You will be essentially unrolling the meat, so that you can roll it back up like a rug. Make your first cut along the long edge of the loin, close to the bottom.
All your cuts should be small shallow cuts to maintain accuracy, and extend down the whole long edge.
With the flat side of your knife parallel to the cutting board, continue cutting, in small shallow cuts into the loin, so that it opens like a book. Don’t cut all the way through.
You will end up with something like this. (below)
Now begin the next set of cuts by continuing on the same path you were on, and “opening” out the final thick piece.
Your result should look like you just opened a three fold pork pamphlet. I know, weird thing to say, but come on. That’s what it looks like!
Next you want to cover the pork in a layer of plastic wrap, and pound it out. Not really to make it super flat, but to even out the piece, and try to make it all the same width. Now you’re ready to fill it. The recipe below has all the instructions on how to make the filling. But I’ll continue here with visual filling, rolling, and tying instructions.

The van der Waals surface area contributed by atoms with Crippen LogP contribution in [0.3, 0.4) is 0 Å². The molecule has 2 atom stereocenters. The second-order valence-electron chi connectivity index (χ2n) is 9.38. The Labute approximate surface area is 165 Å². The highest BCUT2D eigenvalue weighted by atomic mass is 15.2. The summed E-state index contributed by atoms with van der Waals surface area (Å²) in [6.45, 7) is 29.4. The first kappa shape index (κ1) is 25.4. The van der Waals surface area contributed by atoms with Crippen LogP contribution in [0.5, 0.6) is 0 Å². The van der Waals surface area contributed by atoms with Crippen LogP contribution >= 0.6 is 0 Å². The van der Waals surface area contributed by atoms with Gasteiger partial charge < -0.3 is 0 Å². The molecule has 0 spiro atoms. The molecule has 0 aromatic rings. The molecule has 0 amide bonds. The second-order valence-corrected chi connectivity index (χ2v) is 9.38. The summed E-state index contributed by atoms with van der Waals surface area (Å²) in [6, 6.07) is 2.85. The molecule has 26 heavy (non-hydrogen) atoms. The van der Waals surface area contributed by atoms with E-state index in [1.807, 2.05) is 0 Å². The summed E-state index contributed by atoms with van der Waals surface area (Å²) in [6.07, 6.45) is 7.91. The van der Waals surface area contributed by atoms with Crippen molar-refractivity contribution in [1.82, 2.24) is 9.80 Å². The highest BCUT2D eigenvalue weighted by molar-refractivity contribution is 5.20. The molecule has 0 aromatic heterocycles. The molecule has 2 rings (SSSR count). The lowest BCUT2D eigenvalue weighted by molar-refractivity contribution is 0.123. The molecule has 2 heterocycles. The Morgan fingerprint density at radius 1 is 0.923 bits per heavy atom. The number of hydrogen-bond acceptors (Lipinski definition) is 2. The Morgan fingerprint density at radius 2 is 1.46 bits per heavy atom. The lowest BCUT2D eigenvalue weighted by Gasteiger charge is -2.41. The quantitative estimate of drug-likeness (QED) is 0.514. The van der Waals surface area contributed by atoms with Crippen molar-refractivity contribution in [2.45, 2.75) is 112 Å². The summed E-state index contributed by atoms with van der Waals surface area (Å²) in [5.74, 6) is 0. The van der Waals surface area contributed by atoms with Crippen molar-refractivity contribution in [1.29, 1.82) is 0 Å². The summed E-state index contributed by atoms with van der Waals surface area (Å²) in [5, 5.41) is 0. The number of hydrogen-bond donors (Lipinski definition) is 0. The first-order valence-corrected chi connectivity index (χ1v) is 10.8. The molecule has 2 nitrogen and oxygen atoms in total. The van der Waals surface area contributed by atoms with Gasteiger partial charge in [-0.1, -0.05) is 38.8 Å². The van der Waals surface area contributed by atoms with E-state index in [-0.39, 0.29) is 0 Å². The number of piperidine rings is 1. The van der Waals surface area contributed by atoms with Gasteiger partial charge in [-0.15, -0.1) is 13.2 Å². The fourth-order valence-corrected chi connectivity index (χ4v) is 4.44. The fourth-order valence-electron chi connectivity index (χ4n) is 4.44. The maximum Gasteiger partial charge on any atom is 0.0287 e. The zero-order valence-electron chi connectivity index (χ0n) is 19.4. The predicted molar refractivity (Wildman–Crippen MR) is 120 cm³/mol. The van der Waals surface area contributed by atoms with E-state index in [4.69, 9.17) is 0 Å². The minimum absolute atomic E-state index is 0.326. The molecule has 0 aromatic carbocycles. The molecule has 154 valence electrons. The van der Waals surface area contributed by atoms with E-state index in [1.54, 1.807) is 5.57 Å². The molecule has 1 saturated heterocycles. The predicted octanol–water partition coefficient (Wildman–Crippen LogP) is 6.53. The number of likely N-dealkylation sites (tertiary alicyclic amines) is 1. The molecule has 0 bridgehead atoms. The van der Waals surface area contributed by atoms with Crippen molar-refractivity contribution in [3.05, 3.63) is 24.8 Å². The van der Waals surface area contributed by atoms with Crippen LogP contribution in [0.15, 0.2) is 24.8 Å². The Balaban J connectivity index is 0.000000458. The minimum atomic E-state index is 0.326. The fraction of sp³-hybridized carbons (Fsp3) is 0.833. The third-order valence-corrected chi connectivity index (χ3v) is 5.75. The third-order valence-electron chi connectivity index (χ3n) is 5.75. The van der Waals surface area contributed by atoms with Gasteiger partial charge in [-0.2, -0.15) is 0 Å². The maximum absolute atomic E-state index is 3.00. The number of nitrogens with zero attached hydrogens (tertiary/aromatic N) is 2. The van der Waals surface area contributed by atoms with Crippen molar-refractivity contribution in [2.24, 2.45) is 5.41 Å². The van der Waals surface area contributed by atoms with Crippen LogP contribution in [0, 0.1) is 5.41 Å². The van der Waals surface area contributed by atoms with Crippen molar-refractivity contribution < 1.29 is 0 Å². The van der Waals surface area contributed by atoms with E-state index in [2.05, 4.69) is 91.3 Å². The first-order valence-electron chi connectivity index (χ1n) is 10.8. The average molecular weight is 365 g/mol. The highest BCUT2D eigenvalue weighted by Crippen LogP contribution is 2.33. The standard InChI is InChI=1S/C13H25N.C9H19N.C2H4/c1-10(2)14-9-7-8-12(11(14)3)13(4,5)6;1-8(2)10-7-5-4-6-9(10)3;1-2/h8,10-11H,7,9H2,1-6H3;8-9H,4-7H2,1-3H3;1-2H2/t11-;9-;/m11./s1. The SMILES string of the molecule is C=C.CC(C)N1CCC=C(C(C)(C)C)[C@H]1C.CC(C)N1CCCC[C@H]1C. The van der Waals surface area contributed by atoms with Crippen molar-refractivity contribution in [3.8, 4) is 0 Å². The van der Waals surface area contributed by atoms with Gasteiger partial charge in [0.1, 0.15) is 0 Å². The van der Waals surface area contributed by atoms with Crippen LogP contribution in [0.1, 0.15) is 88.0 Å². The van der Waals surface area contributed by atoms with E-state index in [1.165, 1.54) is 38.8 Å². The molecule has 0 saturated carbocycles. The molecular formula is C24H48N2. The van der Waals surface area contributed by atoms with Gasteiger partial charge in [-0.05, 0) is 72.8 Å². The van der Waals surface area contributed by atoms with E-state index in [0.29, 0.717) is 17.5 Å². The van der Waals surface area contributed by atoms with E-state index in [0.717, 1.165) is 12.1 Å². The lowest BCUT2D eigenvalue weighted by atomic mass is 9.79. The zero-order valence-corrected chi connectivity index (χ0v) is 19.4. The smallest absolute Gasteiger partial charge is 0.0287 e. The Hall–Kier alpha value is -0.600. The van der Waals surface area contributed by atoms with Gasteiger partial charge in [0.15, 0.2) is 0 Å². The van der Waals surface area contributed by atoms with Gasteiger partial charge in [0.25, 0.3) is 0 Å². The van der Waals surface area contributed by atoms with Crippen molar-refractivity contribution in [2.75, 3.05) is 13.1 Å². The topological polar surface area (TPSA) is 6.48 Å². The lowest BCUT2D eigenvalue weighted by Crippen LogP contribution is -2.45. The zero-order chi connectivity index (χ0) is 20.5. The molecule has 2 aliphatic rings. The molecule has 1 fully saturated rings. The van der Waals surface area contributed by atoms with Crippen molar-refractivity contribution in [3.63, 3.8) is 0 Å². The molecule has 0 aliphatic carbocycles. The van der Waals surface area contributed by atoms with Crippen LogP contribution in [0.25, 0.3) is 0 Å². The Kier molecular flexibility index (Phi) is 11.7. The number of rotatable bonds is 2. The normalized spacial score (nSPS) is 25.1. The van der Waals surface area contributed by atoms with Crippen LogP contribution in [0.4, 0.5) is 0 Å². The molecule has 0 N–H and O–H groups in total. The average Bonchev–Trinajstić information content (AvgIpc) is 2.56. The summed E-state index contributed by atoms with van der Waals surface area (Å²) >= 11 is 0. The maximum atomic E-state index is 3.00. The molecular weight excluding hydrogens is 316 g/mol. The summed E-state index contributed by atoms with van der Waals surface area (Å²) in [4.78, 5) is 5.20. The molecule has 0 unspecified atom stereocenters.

The first step to filling the roll is seasoning. Sprinkle the inside all over with salt and pepper, then add the herbs.
Then layer in the othe filling ingredients, leaving a small border around the outside edge of the pork, and a slightly larger empty space at one of the short ends(this will be the end of the roll). This allows the filling to spread out without falling out when you roll it.
Then starting from the “not end” short side, roll it up!
Wrapping the pork in prosciutto does a few things. First, it helps the roll stay together and hold it’s log shape. It seasons the outside, and it also imparts some of its fat to help keep the pork nice and juicy. I used 10 pieces of prosciutto all together to wrap this little roast. Lay out some prosciutto end to end lengthwise on a cutting board. Do a test to see if they will reach all the way around your roll before setting up the rest. Then, lay out enough prosciutto to cover the roll end to end. Add two pieces sticking off the middle on either side, to cover the ends of the roll.